Sunday, June 24, 2012

Should the FDA adopt the British regulations for patient monitoring of the MoM hips

I had addressed the "yes" side of this question in a post recently:

In that document, I had argued that the British standard for monitoring asymptomatic patients was appropriate which included the need to monitor these patients for the life of the implant with both blood tests and MRIs.

The "no" side of the argument:  the British regulations were put in place without testing what they should or should not recommend.

Recently I had a chance to speak to someone who is involved in these discussions.  His point was:  I don't know what the correct monitoring procedure is for asymptomatic patients.  Why?

 Instituting mandatory testing for patients may result in the over testing you see with breast exams for example which now typically are annually.  There have been a lot of studies recently in that area recommending against doing annual breast exams due to the potential patient risk.  Consistent exposure to the radiation is problematic over time.  They now say if you continue to expose a  woman annually to radiation risk with mammograms, if she started out at 40 with no cancer, at age 50, she would have increased her chances for cancer by  continued radiation  exposure by 30%. (Some say 1% per year and some say up to 3% per year.)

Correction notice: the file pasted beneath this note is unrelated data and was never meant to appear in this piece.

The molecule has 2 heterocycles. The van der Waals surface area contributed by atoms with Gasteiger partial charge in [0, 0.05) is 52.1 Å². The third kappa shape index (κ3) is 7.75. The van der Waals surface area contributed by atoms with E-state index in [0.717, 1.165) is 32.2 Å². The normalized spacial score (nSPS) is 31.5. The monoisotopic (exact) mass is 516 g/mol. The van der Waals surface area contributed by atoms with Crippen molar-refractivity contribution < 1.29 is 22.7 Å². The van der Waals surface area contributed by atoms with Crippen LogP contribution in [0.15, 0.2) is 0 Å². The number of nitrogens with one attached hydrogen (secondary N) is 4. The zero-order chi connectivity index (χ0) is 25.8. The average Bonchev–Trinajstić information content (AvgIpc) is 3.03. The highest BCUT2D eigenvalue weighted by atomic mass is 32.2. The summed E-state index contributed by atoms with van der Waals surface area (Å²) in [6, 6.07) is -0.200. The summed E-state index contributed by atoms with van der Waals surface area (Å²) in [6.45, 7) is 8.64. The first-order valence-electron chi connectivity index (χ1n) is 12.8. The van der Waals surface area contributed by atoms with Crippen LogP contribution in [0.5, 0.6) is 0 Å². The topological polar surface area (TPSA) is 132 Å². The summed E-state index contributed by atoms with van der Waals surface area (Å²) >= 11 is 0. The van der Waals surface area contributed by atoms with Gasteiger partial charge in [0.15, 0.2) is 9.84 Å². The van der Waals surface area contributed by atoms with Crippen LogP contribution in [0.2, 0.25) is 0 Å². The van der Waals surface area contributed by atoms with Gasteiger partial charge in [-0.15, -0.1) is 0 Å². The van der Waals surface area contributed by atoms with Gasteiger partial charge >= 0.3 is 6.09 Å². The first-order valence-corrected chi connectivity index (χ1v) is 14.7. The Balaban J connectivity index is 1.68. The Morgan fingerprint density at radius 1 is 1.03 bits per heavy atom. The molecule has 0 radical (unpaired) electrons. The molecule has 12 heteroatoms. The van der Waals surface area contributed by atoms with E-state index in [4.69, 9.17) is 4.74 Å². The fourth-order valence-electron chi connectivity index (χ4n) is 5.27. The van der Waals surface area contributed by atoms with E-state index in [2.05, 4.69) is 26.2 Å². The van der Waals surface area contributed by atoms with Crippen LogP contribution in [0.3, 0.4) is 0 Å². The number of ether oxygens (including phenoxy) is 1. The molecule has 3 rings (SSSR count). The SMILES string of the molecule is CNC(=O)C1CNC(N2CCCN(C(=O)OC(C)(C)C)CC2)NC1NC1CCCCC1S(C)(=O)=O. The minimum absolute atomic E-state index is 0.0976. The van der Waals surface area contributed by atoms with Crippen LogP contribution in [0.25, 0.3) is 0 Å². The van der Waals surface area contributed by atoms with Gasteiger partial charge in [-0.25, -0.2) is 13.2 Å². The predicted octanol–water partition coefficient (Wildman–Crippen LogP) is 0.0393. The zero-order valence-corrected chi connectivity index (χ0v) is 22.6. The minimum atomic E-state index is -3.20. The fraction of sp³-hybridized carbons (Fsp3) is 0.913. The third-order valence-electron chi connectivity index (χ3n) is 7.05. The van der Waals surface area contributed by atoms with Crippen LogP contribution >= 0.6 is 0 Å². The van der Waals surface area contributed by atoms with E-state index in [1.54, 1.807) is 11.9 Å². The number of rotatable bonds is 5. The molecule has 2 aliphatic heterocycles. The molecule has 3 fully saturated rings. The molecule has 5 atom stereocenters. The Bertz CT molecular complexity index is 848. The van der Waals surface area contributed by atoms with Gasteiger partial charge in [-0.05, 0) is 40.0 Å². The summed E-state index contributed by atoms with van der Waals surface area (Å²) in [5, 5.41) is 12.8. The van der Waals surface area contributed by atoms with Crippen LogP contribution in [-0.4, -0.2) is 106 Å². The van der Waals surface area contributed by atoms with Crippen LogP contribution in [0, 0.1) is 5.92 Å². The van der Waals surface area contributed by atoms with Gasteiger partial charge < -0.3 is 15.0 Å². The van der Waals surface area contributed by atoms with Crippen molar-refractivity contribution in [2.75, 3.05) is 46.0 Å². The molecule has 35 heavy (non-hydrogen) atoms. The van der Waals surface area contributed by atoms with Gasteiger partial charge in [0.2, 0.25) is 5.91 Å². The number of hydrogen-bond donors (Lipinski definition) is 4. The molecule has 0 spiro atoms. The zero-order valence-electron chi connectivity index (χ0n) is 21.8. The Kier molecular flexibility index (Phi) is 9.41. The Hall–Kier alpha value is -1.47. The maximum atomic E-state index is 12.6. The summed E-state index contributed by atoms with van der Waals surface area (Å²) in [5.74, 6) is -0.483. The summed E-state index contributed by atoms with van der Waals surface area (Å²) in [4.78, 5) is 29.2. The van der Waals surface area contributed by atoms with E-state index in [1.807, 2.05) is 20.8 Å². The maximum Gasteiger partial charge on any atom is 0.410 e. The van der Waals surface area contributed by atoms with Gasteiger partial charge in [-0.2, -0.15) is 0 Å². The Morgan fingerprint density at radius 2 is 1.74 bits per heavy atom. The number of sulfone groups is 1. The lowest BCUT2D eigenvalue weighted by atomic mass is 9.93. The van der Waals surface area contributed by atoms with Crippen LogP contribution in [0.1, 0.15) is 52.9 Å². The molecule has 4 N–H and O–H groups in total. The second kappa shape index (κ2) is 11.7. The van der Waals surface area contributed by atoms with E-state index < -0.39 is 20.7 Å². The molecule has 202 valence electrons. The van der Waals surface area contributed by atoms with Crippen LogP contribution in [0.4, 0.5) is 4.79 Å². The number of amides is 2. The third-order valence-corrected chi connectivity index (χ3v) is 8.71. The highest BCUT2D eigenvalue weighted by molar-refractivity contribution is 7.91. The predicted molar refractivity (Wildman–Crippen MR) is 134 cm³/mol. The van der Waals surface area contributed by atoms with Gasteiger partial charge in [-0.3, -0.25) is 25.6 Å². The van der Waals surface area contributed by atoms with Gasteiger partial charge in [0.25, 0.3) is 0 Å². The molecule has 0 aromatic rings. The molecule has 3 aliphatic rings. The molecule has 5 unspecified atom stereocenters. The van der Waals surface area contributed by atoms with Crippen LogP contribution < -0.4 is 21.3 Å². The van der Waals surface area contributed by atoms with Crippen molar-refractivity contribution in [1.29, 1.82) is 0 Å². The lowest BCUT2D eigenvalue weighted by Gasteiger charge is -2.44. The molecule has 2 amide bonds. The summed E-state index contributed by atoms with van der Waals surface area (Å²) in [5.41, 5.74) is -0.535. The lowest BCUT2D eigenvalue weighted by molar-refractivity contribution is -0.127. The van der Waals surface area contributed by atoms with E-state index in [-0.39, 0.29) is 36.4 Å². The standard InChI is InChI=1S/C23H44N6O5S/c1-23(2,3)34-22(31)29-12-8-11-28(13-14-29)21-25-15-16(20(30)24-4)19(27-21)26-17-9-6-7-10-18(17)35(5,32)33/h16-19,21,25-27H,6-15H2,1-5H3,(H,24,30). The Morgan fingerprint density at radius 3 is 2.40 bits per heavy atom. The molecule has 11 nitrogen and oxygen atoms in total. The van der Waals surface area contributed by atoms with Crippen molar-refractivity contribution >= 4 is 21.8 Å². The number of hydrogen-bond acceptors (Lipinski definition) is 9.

My responce to that would be the hip exams should be done with MRIs not x rays.  MRIs don't have radiation exposure.  Blood tests are benign.

The other think he mentioned was that doctors not the FDA treat patients.  Well that is true however, many orthopedic surgeons DO NOT have the knowledge to deal with these issues and in my opinion require some guidance as to what they should and should not be doing with patients.  I would not go to a great surgeon and seek advise on the implications of research questions.  Surgeons are not researchers!  You wouldn't  seek a surgical opinion from a researcher would you?

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